My visits with EN were not free of awkwardness. Knowing something about the prognosis for SCLC, I never knew exactly how to ask about EN’s plans for how she would maintain her health, which was necessarily unsteady. I said goodbye not knowing if I would be able to greet her again. On our third visit, EN was hooked up to an oxygen tank, which was out of sight in her room as we talked in the living room. The cannula snaked around the coffee table and back through the doorway. I tried to appreciate the freedom that the device allowed, rather than concentrate on the loss of function that it signified.

My preceptor wrote me that EN died a few months after it happened. He told me he’d spoken at her memorial service, and told everyone that she had insisted on following up with the medical students whom she’d begun to see despite its increasing difficulty. I appreciated this, and, strangely, didn’t feel sadness, exactly. I felt the loss of a strong and unique person, and I imagined the photographs being taken down from her apartment by her children and the oxygen tank returned to the hospital or medical supply unit. But it occurred to me that sadness is a syrupy emotion, provoked by displays of pathos. EN, never wishing to be anyone’s victim, never projected that. She resisted portraying herself as weak and incapable, choosing instead to relate to others on the basis of shared interests and ideas. She will be missed, but never whimpered over.

Wednesday, December 9, 2009

Sympathy for the factitious patient

I went to the student health center last week for my annual exam. I showed up a few minutes late, and so rushed to fill out the paperwork while in the waiting room, expecting to be frowned at and told I should have arrived on time.

Instead, I was met with smiling faces, as the nurse ushered me in to an examining room, allowing me to drop my bag and jacket, before guiding me to a seat in the hall from where to take my blood pressure and temperature.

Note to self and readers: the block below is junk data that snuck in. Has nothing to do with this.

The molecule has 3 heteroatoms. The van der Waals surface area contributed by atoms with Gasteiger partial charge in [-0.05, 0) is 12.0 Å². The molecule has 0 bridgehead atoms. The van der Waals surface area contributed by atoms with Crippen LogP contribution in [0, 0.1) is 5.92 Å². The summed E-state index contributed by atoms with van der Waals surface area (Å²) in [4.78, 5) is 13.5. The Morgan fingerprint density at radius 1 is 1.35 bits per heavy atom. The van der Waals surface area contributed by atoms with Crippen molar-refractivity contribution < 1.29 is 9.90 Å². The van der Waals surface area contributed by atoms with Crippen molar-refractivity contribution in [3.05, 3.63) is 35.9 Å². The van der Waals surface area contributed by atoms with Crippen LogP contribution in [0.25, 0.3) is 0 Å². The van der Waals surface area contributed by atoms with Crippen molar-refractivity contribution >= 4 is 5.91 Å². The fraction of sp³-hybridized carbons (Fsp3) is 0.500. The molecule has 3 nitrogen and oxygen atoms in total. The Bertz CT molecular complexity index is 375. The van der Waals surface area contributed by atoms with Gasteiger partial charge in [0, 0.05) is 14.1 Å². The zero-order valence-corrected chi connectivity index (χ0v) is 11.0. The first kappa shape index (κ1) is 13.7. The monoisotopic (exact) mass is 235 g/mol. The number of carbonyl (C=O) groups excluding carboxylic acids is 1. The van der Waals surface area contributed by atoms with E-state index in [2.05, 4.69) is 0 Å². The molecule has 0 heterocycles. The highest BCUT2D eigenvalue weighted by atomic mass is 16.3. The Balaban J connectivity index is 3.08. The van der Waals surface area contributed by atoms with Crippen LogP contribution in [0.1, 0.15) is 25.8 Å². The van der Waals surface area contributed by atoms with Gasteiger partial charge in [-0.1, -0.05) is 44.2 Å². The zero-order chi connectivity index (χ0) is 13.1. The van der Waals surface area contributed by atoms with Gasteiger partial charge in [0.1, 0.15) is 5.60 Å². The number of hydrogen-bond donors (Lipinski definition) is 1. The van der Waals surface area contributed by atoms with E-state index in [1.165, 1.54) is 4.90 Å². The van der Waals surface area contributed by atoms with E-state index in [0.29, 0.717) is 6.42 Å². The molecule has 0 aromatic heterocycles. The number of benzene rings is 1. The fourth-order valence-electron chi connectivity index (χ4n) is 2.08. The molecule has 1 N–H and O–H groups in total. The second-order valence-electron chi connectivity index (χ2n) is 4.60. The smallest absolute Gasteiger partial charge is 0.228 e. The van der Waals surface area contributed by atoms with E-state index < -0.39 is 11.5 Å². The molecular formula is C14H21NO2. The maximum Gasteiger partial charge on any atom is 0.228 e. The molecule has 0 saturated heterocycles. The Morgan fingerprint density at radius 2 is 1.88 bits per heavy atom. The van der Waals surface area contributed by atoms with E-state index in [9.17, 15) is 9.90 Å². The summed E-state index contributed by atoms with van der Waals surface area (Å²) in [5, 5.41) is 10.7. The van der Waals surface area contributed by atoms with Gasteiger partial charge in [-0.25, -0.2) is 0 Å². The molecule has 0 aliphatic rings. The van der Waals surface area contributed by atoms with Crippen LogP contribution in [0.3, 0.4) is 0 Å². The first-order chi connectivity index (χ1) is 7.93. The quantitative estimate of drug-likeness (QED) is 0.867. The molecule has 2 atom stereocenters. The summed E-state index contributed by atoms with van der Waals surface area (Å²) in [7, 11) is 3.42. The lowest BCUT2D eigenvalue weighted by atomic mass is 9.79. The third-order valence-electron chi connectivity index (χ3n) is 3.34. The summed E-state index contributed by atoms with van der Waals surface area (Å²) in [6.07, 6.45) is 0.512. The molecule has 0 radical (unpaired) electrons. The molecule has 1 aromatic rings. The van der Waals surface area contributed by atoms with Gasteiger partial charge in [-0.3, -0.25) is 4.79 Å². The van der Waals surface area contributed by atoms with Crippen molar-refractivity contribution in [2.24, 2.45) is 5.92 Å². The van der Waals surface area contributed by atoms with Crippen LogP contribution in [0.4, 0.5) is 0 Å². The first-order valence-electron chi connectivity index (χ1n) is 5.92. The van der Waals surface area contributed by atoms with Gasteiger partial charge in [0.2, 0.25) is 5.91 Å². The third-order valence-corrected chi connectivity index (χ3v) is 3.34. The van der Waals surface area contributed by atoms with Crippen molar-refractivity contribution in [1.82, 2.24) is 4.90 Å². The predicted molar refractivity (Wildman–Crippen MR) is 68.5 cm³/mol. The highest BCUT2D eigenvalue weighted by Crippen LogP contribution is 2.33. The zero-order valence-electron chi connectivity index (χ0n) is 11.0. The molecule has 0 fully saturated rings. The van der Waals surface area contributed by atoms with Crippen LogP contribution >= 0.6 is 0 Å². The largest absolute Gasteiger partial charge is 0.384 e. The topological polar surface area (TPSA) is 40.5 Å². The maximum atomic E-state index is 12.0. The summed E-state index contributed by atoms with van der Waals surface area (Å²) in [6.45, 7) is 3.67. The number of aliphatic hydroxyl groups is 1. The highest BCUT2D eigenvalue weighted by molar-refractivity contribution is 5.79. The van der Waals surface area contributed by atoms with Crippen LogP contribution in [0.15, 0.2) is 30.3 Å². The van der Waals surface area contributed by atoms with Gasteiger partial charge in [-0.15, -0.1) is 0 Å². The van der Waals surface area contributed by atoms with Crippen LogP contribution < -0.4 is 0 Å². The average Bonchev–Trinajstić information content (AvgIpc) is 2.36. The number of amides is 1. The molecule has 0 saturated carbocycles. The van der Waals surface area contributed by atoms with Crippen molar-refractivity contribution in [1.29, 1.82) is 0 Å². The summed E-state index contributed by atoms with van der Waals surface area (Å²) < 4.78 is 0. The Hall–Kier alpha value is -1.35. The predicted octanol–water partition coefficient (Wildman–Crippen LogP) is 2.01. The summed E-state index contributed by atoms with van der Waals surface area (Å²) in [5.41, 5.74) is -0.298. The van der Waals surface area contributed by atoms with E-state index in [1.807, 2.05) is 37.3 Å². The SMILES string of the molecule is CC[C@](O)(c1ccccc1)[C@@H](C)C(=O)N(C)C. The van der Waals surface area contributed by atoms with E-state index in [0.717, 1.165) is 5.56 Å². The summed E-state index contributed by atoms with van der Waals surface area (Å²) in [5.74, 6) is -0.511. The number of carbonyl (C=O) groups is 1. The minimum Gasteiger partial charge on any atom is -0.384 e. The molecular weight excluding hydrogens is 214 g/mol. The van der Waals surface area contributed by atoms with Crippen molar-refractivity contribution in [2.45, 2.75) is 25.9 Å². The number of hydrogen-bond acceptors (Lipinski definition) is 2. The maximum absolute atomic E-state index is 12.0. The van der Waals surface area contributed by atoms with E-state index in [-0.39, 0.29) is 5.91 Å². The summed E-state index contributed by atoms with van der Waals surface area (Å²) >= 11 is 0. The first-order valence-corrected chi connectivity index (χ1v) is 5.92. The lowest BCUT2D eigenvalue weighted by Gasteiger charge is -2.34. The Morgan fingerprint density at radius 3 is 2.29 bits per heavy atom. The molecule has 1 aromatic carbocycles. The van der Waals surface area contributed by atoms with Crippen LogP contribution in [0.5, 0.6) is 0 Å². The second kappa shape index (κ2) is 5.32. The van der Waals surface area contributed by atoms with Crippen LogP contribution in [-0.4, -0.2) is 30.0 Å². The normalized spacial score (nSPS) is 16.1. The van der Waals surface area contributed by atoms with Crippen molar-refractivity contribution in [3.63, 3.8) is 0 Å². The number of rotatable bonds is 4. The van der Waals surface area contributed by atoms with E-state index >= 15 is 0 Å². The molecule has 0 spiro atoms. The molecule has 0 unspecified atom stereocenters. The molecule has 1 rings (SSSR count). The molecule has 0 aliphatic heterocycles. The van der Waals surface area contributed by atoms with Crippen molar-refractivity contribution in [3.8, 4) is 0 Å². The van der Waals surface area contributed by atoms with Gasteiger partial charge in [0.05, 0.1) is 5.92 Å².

"Well, isn't that nice," I thought. "Like having a personal aide who tells you where to be and administers personalized services." Right then, I understood -- well, to some extent -- Munchausen Syndrome patients.

Patients with this disorder manufacture symptoms in themselves, usually through ingestion of toxic substances or inappropriate medications, in order to receive attention from healthcare professionals. While I don't really think I'd ever be capable of that -- Munchausen patients generally have personality disorders or history of abuse, so there's more going on than just a desire for some attention.

But in a very impersonal world, in which you can get through a day, or maybe a week, or maybe more, without any real meaningful human contact, especially if you're perhaps a little introverted or perhaps have a small-feeling job in a cubicle, this kind of attention feels really nice. It's attention not to how much work your team has produced or when you have entered and exited the building, but to you and your well-being. For a few moments, the efforts and thoughts of several professionals are focused just on you, and nowhere else. I don't have a small-feeling cubicle job, and am a student in what is maybe the most attention-intensive medical program in the country. But I can most definitely understand the desire to prolong those moments in the clinic.

Tuesday, November 17, 2009

It comes from all sides

Me: "Do you have any advice for me as a medical student?"

Patient: "Study incessantly."